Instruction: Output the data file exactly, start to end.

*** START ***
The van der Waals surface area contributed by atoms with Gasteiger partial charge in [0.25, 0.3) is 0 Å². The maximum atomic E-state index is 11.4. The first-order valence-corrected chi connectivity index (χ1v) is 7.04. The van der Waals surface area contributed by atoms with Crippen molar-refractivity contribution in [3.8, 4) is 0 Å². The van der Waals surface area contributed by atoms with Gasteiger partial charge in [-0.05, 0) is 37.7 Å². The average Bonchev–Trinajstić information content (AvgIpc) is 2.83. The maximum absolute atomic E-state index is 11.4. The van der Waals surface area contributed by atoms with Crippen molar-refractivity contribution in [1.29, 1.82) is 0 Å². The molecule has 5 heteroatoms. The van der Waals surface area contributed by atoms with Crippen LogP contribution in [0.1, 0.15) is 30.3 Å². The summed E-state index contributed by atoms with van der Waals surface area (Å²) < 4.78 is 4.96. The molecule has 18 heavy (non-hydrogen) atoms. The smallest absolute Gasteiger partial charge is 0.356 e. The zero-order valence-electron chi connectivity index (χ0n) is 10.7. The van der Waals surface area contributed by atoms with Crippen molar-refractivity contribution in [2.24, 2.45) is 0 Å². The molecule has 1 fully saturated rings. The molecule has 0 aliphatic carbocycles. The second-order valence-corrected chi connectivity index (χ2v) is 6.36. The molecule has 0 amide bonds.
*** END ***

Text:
The van der Waals surface area contributed by atoms with Gasteiger partial charge in [0.25, 0.3) is 0 Å². The maximum atomic E-state index is 11.4. The first-order valence-corrected chi connectivity index (χ1v) is 7.04. The van der Waals surface area contributed by atoms with Crippen molar-refractivity contribution in [3.8, 4) is 0 Å². The van der Waals surface area contributed by atoms with Gasteiger partial charge in [-0.05, 0) is 37.7 Å². The average Bonchev–Trinajstić information content (AvgIpc) is 2.83. The maximum absolute atomic E-state index is 11.4. The van der Waals surface area contributed by atoms with Crippen molar-refractivity contribution in [1.29, 1.82) is 0 Å². The molecule has 5 heteroatoms. The van der Waals surface area contributed by atoms with Crippen LogP contribution in [0.1, 0.15) is 30.3 Å². The summed E-state index contributed by atoms with van der Waals surface area (Å²) < 4.78 is 4.96. The molecule has 18 heavy (non-hydrogen) atoms. The smallest absolute Gasteiger partial charge is 0.356 e. The zero-order valence-electron chi connectivity index (χ0n) is 10.7. The van der Waals surface area contributed by atoms with Crippen molar-refractivity contribution in [2.24, 2.45) is 0 Å². The molecule has 1 fully saturated rings. The molecule has 0 aliphatic carbocycles. The second-order valence-corrected chi connectivity index (χ2v) is 6.36. The molecule has 0 amide bonds.